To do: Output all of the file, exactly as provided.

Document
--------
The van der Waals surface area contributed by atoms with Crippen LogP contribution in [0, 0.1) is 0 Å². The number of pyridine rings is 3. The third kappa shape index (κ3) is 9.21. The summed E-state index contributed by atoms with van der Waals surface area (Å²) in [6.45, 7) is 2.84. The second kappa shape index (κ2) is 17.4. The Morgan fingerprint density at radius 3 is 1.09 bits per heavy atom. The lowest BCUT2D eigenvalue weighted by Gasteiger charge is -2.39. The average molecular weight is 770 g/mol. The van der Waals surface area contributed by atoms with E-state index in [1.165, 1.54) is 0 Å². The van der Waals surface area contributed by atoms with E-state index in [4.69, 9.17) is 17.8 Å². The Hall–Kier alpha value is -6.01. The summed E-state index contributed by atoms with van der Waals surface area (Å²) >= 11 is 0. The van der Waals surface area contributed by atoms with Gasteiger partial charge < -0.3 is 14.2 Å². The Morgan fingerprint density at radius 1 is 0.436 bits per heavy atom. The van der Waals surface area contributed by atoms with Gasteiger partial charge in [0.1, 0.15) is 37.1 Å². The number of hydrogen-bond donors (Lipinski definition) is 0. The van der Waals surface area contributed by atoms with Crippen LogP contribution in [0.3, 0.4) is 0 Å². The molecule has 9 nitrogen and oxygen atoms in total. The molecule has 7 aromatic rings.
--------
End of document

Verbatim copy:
The van der Waals surface area contributed by atoms with Crippen LogP contribution in [0, 0.1) is 0 Å². The number of pyridine rings is 3. The third kappa shape index (κ3) is 9.21. The summed E-state index contributed by atoms with van der Waals surface area (Å²) in [6.45, 7) is 2.84. The second kappa shape index (κ2) is 17.4. The Morgan fingerprint density at radius 3 is 1.09 bits per heavy atom. The lowest BCUT2D eigenvalue weighted by Gasteiger charge is -2.39. The average molecular weight is 770 g/mol. The van der Waals surface area contributed by atoms with E-state index in [1.165, 1.54) is 0 Å². The van der Waals surface area contributed by atoms with E-state index in [4.69, 9.17) is 17.8 Å². The Hall–Kier alpha value is -6.01. The summed E-state index contributed by atoms with van der Waals surface area (Å²) >= 11 is 0. The van der Waals surface area contributed by atoms with Gasteiger partial charge < -0.3 is 14.2 Å². The Morgan fingerprint density at radius 1 is 0.436 bits per heavy atom. The van der Waals surface area contributed by atoms with Gasteiger partial charge in [0.1, 0.15) is 37.1 Å². The number of hydrogen-bond donors (Lipinski definition) is 0. The van der Waals surface area contributed by atoms with Crippen LogP contribution in [0.3, 0.4) is 0 Å². The molecule has 9 nitrogen and oxygen atoms in total. The molecule has 7 aromatic rings.